A difference was the type of slavery. Slavery in the slave narrative was that of humans being slave to each other. In the money article humans became slave to the dollar. If you go even further, we could say humans became slavery to politics, and materialistic object. As Americans, we focus more on the tangible objects.
In Charlotte Perkins Gilman’s short story, “The Yellow Wallpaper”, the narrator is suffering from postpartum depression. The narrator 's husband John, who also happens to be her physician, prescribes the rest cure to help lift his wife of her depressive state and ultimately heal her depression. However, the rest cure does not allow the narrator to experience any mental stimulation. Therefore, to manage her boredom the narrator begins obsessing over the pattern of the yellow wallpaper. After analyzing the pattern for awhile, the narrator witnesses a woman trapped behind bars.
Harriet Jacobs’ "Incidents in the Life of a Slave Girl: Written by Herself" is a classic work of American literature due to its significance and conscious artistry. Its significance comes from its contribution of a female perspective to the slave narrative and its ability to make Americans remember their role in slavery. Harriet Jacobs then displayed conscious artistry by confronting the practice of sexual abuse by male slave owners and then directly addressing her female readers in order to gain their sympathy towards the female slave experience. This combination of significance and conscious artistry has made “Incidents in the Life of a Slave Girl: Written by Herself" a continued hallmark of literature.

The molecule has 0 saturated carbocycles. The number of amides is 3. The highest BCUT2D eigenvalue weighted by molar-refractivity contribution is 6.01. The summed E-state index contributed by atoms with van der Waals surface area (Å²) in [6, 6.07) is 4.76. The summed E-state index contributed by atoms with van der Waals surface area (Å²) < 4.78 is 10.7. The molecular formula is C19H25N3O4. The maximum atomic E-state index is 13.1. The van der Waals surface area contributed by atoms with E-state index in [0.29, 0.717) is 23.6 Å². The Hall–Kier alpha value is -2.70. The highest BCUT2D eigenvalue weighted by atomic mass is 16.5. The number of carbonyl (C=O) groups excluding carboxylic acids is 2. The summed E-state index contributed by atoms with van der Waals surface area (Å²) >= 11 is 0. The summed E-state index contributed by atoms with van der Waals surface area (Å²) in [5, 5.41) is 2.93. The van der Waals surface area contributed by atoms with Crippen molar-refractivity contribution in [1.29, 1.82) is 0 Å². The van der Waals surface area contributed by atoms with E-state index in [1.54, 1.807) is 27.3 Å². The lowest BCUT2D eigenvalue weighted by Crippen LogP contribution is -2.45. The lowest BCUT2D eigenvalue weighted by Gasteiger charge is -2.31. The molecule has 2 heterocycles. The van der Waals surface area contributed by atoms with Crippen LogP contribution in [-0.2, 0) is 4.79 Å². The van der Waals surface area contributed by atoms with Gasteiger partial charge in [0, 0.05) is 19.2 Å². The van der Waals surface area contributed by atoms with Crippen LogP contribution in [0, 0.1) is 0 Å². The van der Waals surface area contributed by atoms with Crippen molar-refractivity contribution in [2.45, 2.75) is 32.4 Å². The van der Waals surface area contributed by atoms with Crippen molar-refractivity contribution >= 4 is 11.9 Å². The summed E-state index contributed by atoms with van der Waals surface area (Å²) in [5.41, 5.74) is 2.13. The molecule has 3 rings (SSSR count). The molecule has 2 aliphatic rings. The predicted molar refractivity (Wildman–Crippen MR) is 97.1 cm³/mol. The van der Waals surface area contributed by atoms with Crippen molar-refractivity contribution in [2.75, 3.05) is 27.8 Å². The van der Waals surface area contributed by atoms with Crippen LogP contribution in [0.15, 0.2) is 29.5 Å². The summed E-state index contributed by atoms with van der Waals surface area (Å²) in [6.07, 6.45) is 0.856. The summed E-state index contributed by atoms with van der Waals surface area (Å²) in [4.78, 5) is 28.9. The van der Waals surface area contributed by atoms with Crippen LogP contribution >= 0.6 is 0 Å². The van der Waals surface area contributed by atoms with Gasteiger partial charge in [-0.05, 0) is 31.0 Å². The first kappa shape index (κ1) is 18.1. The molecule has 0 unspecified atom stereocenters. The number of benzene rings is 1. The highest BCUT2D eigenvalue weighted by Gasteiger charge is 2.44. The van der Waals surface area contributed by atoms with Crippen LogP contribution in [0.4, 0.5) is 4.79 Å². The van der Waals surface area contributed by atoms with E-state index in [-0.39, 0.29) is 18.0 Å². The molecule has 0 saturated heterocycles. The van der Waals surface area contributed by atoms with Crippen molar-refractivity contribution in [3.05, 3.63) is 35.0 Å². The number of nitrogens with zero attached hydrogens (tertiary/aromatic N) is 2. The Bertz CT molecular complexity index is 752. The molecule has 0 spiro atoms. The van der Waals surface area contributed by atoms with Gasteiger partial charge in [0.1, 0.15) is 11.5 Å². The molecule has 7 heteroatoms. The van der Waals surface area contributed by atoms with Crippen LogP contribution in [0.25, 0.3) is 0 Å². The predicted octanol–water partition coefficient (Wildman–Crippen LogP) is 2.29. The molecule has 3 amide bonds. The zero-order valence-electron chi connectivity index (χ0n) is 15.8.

Incidents in the Life of a Slave Girl by Harriet Jacobs is Jacobs life story under the pseudonym Linda Brent. Jacobs’ main focus or theme in the novel is motherhood and the effects of slavery on the female sex. She directs the novel to a female white middle class audience. She initially wrote the novel under a pseudonym to protect her identity and herself from cruelty because it was published in 1861, also the year the civil war started. She agreed to writing her story to expose the wretched life African American female slaves endured.
All of this works symbolically as a measure of the characters ' integrity and freedom, which in turn demonstrates a contrast to the image of the carefree, ‘happy darky’ that prevailed in the fiction of many American novelists” ("Zora Neale Hurston. " Notable Black American Women). In the novel, Hurston explores the gender roles of African American women during this time period. It follow the story of a young lady named Janie, who was struggling to fit in the world.
It 's here where she discovers the yellow wallpaper that leads to her mental demise. What is the symbolic meaning of the yellow wallpaper and how do her interactions with the wallpaper represent the change in her feelings towards her husband and society. The yellow wallpaper symbolizes women 's suffrage and the struggles women went through, and her interactions with the wallpaper represent the problems woman had with their husbands and society. The main symbolism present in the story is how the yellow wallpaper represents woman suffrage and the problems they endured during the 19th century.
The purpose of a ghost story is to leave the reader feeling frightened and unaware of what the truth of reality is. Nguyen's Black-Eyed Women flips all our perceptions of what a ghost is and why they visit the living. The ghost stories told in this story affect the narrator by forcing her to confront the discomfort of her reality. The narrator realizes she has been ignoring discomfort about her brother dying for her, and s the guilt and that she lived. She loses her identify, and sense of security, however her brother's ghost arrives to mend this disconnect.